However, later while the quiz is still open, we could choose to provide additional feedback to them. I like to set this so that only the attempt, meaning, the answers that the student marked are the ones that the student sees. So I'd like to go ahead and uncheck those options, so that way a student would be able to get to the end of their exam and they could go back and they could review the answers that they've selected. Then immediately after the attempt, once the student clicks the Submit button to turn the exam in, I'd like to go ahead and let them see their attempt, whether or not the answer was correct, and see the points that they got.
I generally like to hide the Specific feedback, General feedback, Right answer, and Overall feedback from the students when they first hand in the exam. This way they are able to see whether or not they got the answers right, but they are not able to see all of the answers. This is very helpful if your students may be spread out over time taking the exam. That way no student has essentially the full answer key that they could hand-off to another student. Then after the quiz is closed and we would set the close date up here, if we wanted to set the close date to say maybe the 5th at 5 o'clock, we could then provide all of the feedback to all of our students once the quiz is closed.
In our case though we are going to go ahead and leave the closing of the quiz to be not-enabled. If we scroll down further, we now can control some Display settings. The first option, Show the user's picture, is quite helpful especially for giving proctored exams. What this option would do either it would enable Moodle to always show the student's profile picture on screen while the student is taking the exam. This is very helpful on a proctored exam situation where the person giving the exam may not know all of your students.
This way, as they are walking around the room, they can see that the person sitting in the chair matches the picture of the person on screen. In our case, we're going to go ahead and leave this option set to No. Next we can control the number of Decimal places that are applied to all of the grading, and we can control the same option for the specific questions themselves. The next section allows us to control restrictions on attempts. If you want to leave the quiz open all of the time within your course, but you know you don't want those students to begin taking the exam until they show up to class and you want to force them show up to class, then what I like to do is, I like to go ahead and enter in a password, such as 12345.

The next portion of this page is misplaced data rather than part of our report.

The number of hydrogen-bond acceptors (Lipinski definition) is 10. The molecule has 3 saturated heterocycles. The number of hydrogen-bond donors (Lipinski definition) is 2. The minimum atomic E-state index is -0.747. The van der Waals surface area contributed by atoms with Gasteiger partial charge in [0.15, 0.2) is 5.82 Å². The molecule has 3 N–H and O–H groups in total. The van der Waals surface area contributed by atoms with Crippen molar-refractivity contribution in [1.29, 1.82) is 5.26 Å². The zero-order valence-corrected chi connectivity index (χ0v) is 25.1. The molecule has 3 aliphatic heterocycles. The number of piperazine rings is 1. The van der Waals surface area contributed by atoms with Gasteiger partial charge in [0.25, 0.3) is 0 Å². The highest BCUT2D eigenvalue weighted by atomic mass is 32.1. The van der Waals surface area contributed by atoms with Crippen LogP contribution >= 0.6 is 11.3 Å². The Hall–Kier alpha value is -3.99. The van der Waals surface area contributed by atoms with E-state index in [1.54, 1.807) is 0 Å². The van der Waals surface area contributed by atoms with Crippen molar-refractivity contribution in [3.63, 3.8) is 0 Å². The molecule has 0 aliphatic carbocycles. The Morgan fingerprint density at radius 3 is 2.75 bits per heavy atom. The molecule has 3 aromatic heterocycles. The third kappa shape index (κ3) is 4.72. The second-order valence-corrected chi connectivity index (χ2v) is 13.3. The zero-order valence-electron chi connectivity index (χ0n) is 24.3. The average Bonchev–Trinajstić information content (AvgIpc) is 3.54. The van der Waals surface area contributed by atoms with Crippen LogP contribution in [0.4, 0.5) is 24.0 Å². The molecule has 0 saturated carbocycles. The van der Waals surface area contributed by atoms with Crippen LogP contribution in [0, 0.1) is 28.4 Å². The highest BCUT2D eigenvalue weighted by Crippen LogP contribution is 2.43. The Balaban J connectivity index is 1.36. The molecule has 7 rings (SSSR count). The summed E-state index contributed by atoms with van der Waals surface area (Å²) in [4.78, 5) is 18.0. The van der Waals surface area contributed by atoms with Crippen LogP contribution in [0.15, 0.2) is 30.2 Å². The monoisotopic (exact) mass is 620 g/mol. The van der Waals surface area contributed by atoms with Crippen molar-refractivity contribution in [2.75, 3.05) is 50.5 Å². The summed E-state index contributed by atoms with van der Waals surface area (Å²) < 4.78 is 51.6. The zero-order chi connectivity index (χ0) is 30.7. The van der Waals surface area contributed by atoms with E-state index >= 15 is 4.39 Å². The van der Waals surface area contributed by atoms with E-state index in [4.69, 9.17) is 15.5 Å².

It's a very simple password, very easy to remember, then when the students come into class, I can tell them, okay, go ahead and click on the Exam and give them the password at that point. Then they are able to begin taking the exam. They won't be able to begin taking it though if they don't show up to class and have that password. For our training purposes I am going to go ahead and leave the password blank to simplify things. The next option, Require a network address, is very handy.
If you work with your IT department to come up with the network range of IP addresses for particular set of computers, such as in your computer lab, you can enter that network range in here and then Moodle will only provide the exam to those specific computers. That way a student can't go into any computer lab or use their own computer to then access the quiz. You can control the environment in which they are taking their exam if you so choose. The next set of options, allow you to control a delay between multiple attempts.
So if a student comes in and they take the exam and they go through all of the answers then you can set a delay of say 60 minutes that they have to wait before Moodle will re-administer the exam to them. This can be very helpful so that the student doesn't automatically remember all of the answers that they just made and they go in and just change their answers. I am going to go ahead and leave this Disabled for now. The next section down here allows you to provide some overall feedback, and this is based on great boundaries. So for instance if a student gets 100% we can give them the feedback of Great Job! We're going to leave the rest of the boundaries blank.
Go ahead and scroll down now, and now we have our Common module settings. If we wanted to set our exam to target groups we could do that here. We're going to go ahead and leave this set to No groups, because we want every student in our class to be able to take the exam. We also want the exam to be shown to them. We can then click the button for Save and return to course. We'll click the Move Right button to tab in our final exam underneath of our final research paper and align with everything else on our page. Now let's go into our exam by clicking the link for Final Exam.
When you go into the exam, you're given just the instructions to what the exam is, you're shown that there is going to be a time limit and what the grading method is. Now as an instructor, we need to actually go in and set up the exam by clicking the Edit Quiz button, and we'll do that in the next movie.